Key Factors in Protecting Intellectual Property Rights in UK - March 2013


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Key Factors in Protecting Intellectual Property Rights in UK - March 2013

  1. 1. Information Sheet INTELLECTUAL PROPERTY RIGHTS This information sheet summarises the key factors in protecting intellectual property rights in the UK. The factors covered are: 1. The UK’s position on intellectual property rights 2. Patents 3. Trade marks 4. Copyright 5. Industrial design rights 6. Sector-specific regulations 7. Further information The UK is renowned for strongly encouraging business competition, entrepreneurial activity and innovation. A key aspect of this is the protection of new ideas and concepts provided by intellectual property rights (IPR). 1. THE UK’S POSITION ON INTELLECTUAL PROPERTY RIGHTS The UK takes a fair, pragmatic and transparent approach in supporting companies to secure their IPR. The key organisation responsible for overseeing IPR in the UK (including patents, trade marks, designs and copyright) is the UK Intellectual Property Office. The Intellectual Property Office is also responsible for ensuring that the UK complies with the main international agreements on IPR, and for liaising with the World Intellectual Property Organization, the European Union and the World Trade Organization (specifically in relation to the Agreement on Trade-Related Aspects of Intellectual Property Rights which covers 140 countries). 2. PATENTS Technical inventions can be protected by patent. A patent is granted by the Government for an invention that is new, involves an “inventive step”, is capable of industrial application and is commercially viable. To apply for a patent in the UK, businesses need to develop a “patent specification” and lodge it with an application form at the UK Intellectual Property Office. The UK Intellectual Property Office strongly recommends that an application for a patent is developed using the services of a registered or chartered patent agent who will have the necessary skills and experience required to prepare the patent specification. For details of patent agents, please visit the Chartered Institute of Patent Attorneys website. When the patent is granted it gives the inventor the right, for a limited period, to stop others from making, using or selling the invention without the permission of the inventor.
  2. 2. A UK patent will only provide rights to an inventor in the UK. It is important, therefore, that if an inventor wishes to protect the invention internationally, applications are made either to individual countries or to one or both of the following: – in Europe, the European Patent Office, and – globally, the World Intellectual Property Organization under the Patent Cooperation Treaty, signed by 146 countries. 3. TRADE MARKS A trade mark is a sign that can distinguish the goods and services of one business from those of another business. Trade marks can be words, logos, pictures and/or sounds. There are 45 classes of business activity in the UK under which a trade mark can be registered. Registering a trade mark costs £200 (or £170 if filed online) and a further £50 for each additional class of business activity. Businesses have the choice of making their own application or of using the services of a specialist trade mark adviser. For further details, please visit the Institute of Trade Mark Attorneys website. The initial registration of a trade mark takes approximately two months. If there are any objections to the trade mark, the applicant is entitled to appeal. If there are no objections to the trade mark, the UK Intellectual Property Office publishes the trade mark application in the Trade Marks Journal for a further period of three months. Provided there are no objections during this period, the trade mark is formally registered and the applicant will receive a registration certificate. For further information on trade marks, please visit: – for a UK trade mark, the UK Intellectual Property Office website, – for a European Community trade mark (covering all European Union countries), the European Union website, or – for a global trade mark, the World Intellectual Property Organization website. 4. COPYRIGHT It is not necessary to apply formally for copyright protection as the action of creating a piece of work forms the copyright. This covers various forms of intellectual capital including computer programs, websites, broadcasts, databases, literature, technical drawings, photography, art, music and films. 5. INDUSTRIAL DESIGN RIGHTS These are rights granted to a designer where the aesthetic appearance or specific shape of an object, but not the technical invention, can be protected by means of a registered design. To apply for a UK industrial design right, applicants must complete form DF2A which is available from the UK Intellectual Property Office. In addition, European legislation allows designers to apply for a Registered Community Design for all European Union countries.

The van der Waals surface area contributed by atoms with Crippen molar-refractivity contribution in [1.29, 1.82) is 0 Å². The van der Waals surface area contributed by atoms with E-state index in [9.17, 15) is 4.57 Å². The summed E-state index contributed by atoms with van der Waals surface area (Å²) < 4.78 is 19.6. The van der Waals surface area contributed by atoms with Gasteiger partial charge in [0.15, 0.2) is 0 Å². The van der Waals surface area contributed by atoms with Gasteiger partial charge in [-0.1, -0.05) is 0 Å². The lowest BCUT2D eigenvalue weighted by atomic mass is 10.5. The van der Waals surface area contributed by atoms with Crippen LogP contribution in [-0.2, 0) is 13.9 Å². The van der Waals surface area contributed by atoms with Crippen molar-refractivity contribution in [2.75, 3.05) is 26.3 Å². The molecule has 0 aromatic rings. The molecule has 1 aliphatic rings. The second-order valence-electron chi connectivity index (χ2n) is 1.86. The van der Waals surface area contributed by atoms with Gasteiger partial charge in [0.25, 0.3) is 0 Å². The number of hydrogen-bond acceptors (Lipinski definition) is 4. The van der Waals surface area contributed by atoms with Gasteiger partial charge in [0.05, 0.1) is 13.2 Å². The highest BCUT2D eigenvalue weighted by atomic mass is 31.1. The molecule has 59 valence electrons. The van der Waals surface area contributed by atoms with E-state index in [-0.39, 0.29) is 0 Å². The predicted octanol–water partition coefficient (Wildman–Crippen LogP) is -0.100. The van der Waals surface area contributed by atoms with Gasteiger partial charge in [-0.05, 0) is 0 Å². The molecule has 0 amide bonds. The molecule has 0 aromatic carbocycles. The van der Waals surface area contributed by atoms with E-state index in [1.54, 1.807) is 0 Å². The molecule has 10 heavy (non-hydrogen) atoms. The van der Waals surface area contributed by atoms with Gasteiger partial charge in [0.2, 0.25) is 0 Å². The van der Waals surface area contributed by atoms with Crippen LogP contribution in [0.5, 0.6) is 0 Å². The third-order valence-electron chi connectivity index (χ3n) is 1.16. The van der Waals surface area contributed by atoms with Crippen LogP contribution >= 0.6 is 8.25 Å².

3. 3. 6. SECTOR-SPECIFIC REGULATIONS There are specific regulations and protections relating to the following industries: – biotechnology, – genetic engineering, – software and databases, – the development of plant varieties, and – semiconductors. IPR related to these sectors is particularly complex and companies are recommended to take professional advice. 7. FURTHER INFORMATION This information sheet was updated in March 2013. As information changes from time to time, please contact the organisations listed or UK Trade & Investment to confirm any item that you intend to rely on. For all investment enquiries, please contact the ‘UKTI Investment Hub’ on +44 (0)20 7333 5442 or via email at This information sheet was produced by: UK Trade & Investment Marketing 1 Victoria Street London SW1H 0ET Tel: +44 (0)20 7215 4957 Email: Website: